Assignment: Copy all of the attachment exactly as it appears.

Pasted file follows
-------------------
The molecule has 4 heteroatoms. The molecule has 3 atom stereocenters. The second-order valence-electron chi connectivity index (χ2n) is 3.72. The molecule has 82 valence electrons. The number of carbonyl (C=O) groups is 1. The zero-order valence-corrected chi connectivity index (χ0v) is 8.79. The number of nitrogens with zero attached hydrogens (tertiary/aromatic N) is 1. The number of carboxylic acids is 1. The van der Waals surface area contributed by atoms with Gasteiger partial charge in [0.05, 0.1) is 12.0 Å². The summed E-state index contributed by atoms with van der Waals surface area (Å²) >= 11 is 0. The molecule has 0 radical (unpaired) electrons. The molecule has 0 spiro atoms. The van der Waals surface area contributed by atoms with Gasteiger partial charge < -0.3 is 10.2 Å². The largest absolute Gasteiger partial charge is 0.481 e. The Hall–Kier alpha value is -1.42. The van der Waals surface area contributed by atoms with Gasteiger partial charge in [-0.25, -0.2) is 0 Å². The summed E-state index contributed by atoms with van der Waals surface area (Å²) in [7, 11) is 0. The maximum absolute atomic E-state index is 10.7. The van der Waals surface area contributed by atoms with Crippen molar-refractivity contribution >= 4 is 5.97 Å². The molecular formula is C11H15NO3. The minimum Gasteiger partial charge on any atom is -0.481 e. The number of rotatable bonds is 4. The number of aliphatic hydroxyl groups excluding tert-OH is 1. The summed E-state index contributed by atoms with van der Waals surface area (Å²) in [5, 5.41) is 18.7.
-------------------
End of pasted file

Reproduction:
The molecule has 4 heteroatoms. The molecule has 3 atom stereocenters. The second-order valence-electron chi connectivity index (χ2n) is 3.72. The molecule has 82 valence electrons. The number of carbonyl (C=O) groups is 1. The zero-order valence-corrected chi connectivity index (χ0v) is 8.79. The number of nitrogens with zero attached hydrogens (tertiary/aromatic N) is 1. The number of carboxylic acids is 1. The van der Waals surface area contributed by atoms with Gasteiger partial charge in [0.05, 0.1) is 12.0 Å². The summed E-state index contributed by atoms with van der Waals surface area (Å²) >= 11 is 0. The molecule has 0 radical (unpaired) electrons. The molecule has 0 spiro atoms. The van der Waals surface area contributed by atoms with Gasteiger partial charge < -0.3 is 10.2 Å². The largest absolute Gasteiger partial charge is 0.481 e. The Hall–Kier alpha value is -1.42. The van der Waals surface area contributed by atoms with Gasteiger partial charge in [-0.25, -0.2) is 0 Å². The summed E-state index contributed by atoms with van der Waals surface area (Å²) in [7, 11) is 0. The maximum absolute atomic E-state index is 10.7. The van der Waals surface area contributed by atoms with Crippen molar-refractivity contribution >= 4 is 5.97 Å². The molecular formula is C11H15NO3. The minimum Gasteiger partial charge on any atom is -0.481 e. The number of rotatable bonds is 4. The number of aliphatic hydroxyl groups excluding tert-OH is 1. The summed E-state index contributed by atoms with van der Waals surface area (Å²) in [5, 5.41) is 18.7.